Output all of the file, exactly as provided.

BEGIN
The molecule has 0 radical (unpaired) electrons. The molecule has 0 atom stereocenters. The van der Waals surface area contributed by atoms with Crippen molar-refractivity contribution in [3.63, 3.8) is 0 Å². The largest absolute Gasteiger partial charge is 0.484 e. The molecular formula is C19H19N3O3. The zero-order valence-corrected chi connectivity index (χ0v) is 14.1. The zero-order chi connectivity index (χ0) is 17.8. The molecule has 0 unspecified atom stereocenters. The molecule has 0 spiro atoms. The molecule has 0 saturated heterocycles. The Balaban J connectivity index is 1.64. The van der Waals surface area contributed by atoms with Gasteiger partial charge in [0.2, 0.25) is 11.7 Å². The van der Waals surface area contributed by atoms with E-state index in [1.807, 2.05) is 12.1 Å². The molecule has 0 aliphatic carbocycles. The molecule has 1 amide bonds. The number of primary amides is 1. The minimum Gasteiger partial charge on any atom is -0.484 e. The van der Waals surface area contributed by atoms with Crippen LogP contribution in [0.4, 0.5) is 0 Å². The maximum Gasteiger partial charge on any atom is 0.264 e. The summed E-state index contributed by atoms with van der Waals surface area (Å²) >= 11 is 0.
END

The molecule has 0 radical (unpaired) electrons. The molecule has 0 atom stereocenters. The van der Waals surface area contributed by atoms with Crippen molar-refractivity contribution in [3.63, 3.8) is 0 Å². The largest absolute Gasteiger partial charge is 0.484 e. The molecular formula is C19H19N3O3. The zero-order valence-corrected chi connectivity index (χ0v) is 14.1. The zero-order chi connectivity index (χ0) is 17.8. The molecule has 0 unspecified atom stereocenters. The molecule has 0 spiro atoms. The molecule has 0 saturated heterocycles. The Balaban J connectivity index is 1.64. The van der Waals surface area contributed by atoms with Gasteiger partial charge in [0.2, 0.25) is 11.7 Å². The van der Waals surface area contributed by atoms with E-state index in [1.807, 2.05) is 12.1 Å². The molecule has 0 aliphatic carbocycles. The molecule has 1 amide bonds. The number of primary amides is 1. The minimum Gasteiger partial charge on any atom is -0.484 e. The van der Waals surface area contributed by atoms with Crippen LogP contribution in [0.4, 0.5) is 0 Å². The maximum Gasteiger partial charge on any atom is 0.264 e. The summed E-state index contributed by atoms with van der Waals surface area (Å²) >= 11 is 0.